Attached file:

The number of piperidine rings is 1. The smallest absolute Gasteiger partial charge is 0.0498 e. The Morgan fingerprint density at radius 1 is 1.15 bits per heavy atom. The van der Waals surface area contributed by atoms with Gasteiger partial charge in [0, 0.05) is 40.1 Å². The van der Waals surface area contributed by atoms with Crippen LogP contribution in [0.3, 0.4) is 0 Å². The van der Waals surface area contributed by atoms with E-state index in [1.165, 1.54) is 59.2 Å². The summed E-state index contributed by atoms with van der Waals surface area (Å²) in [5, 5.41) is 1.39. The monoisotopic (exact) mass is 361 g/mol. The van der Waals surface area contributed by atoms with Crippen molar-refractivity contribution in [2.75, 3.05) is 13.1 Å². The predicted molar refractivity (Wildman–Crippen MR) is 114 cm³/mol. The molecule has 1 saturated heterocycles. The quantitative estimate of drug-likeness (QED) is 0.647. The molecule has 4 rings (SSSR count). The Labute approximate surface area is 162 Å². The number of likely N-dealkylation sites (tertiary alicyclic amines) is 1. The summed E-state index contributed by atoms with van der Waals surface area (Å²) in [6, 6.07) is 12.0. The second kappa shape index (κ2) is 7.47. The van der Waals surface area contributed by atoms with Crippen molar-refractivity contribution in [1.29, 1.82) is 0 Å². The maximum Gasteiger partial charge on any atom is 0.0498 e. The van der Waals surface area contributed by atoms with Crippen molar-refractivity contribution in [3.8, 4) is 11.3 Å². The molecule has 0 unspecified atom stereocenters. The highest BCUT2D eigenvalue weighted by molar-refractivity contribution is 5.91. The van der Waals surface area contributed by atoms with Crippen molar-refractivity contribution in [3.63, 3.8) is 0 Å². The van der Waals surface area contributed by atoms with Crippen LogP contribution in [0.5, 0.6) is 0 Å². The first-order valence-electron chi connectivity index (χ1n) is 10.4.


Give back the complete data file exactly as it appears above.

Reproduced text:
The number of piperidine rings is 1. The smallest absolute Gasteiger partial charge is 0.0498 e. The Morgan fingerprint density at radius 1 is 1.15 bits per heavy atom. The van der Waals surface area contributed by atoms with Gasteiger partial charge in [0, 0.05) is 40.1 Å². The van der Waals surface area contributed by atoms with Crippen LogP contribution in [0.3, 0.4) is 0 Å². The van der Waals surface area contributed by atoms with E-state index in [1.165, 1.54) is 59.2 Å². The summed E-state index contributed by atoms with van der Waals surface area (Å²) in [5, 5.41) is 1.39. The monoisotopic (exact) mass is 361 g/mol. The van der Waals surface area contributed by atoms with Crippen molar-refractivity contribution in [2.75, 3.05) is 13.1 Å². The predicted molar refractivity (Wildman–Crippen MR) is 114 cm³/mol. The molecule has 1 saturated heterocycles. The quantitative estimate of drug-likeness (QED) is 0.647. The molecule has 4 rings (SSSR count). The Labute approximate surface area is 162 Å². The number of likely N-dealkylation sites (tertiary alicyclic amines) is 1. The summed E-state index contributed by atoms with van der Waals surface area (Å²) in [6, 6.07) is 12.0. The second kappa shape index (κ2) is 7.47. The van der Waals surface area contributed by atoms with Crippen molar-refractivity contribution in [1.29, 1.82) is 0 Å². The maximum Gasteiger partial charge on any atom is 0.0498 e. The van der Waals surface area contributed by atoms with Crippen molar-refractivity contribution in [3.8, 4) is 11.3 Å². The molecule has 0 unspecified atom stereocenters. The highest BCUT2D eigenvalue weighted by molar-refractivity contribution is 5.91. The van der Waals surface area contributed by atoms with Crippen molar-refractivity contribution in [3.63, 3.8) is 0 Å². The van der Waals surface area contributed by atoms with Crippen LogP contribution in [0.5, 0.6) is 0 Å². The first-order valence-electron chi connectivity index (χ1n) is 10.4.